Together, with the three tubes (and the 1N6G is basically 1A5G with an added diode), the current draw is only 150 ma for filament and just under 7 ma at 90 volts plate.

The Sentinel 160BL was also sold as the Aria, in the Allied Stores in New York.
The Sentinel 160BL was also sold as the Aria, in the Allied Stores in New York.

This radio was marketed under Sentinel’s own brand, and also as an “Aria” branded radio, which was a department store brand. “Aria” was sold in Allied Stores of New York (ref: from ‘radioremembered.org’, “ALLIED STORES (private brand Aria), 1440 Broadway, New York, N. Y.”).

The 1939 components were very nearly all out of tolerance. There are only one or two 'original' parts left underneath.
The 1939 components were very nearly all out of tolerance. There are only one or two ‘original’ parts left underneath.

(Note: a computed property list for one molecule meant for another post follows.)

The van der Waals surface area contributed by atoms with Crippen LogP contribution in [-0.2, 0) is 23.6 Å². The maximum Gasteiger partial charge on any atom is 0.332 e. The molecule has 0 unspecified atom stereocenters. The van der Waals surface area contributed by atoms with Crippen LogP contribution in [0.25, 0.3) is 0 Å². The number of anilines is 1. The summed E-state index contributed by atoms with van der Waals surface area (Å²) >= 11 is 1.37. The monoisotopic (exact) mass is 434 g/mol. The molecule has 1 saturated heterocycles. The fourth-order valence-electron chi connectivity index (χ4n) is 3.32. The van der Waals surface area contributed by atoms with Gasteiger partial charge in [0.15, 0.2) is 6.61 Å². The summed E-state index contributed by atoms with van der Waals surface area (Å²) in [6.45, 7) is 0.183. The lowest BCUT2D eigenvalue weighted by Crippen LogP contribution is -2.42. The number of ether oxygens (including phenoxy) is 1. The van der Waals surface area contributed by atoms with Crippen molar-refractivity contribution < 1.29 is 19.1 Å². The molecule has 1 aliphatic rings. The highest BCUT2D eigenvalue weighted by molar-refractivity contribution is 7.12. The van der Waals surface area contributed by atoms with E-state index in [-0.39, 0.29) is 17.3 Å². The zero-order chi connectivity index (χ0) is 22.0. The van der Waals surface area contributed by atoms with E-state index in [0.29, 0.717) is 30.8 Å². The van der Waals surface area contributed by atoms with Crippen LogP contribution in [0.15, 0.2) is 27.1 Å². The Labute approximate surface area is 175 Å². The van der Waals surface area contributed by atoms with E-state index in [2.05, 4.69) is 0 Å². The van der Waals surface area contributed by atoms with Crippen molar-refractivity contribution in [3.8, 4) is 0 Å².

Detail of the Tuning Capacitor, oscillator coil, and 1A7G tube.
Detail of the Tuning Capacitor, oscillator coil, and 1A7G tube.

Completed So Far

  • Inspected and cleaned.
  • Some of the wicker-covering was peeling; some glue repaired this.
  • Cabinet blocking inside was loose – glued to reinforce.
  • Missing Handle – Replaced with a not-quite-Repro quality (but functional) leather strap.
  • Replaced resistors and capacitors as needed, testing for significant out-of-tolerance.
  • Aligned, per the “Rider’s Perpetual, Volume 11 (1940 and before)”.

It’s a swell little AM Broadcast receiver now, and runs under test power.

But what to do about portable power options?

Hallicrafters S-120 Gets a Refresh

The S-120 resided in my office at work for almost a year until it developed an annoying 60-cycle hum that finally wouldn’t go away once it warmed up. Time to replace the electrolytics.

The Hallicrafters S-120 is essentially the same circuit as the S-38 series: an All-American 5 tube, minus the rectifier — replaced with a selenium rectifier. I bought this swell little radio from a fellow who thought it was dead, except for a few AM Broadcast stations. I brought it home and after a quick spray of Deoxid on the bandswitch and 3-in-1 oil on the tuning shafts (they were almost frozen) within 10-minutes it was working on all bands. Total cost: $10.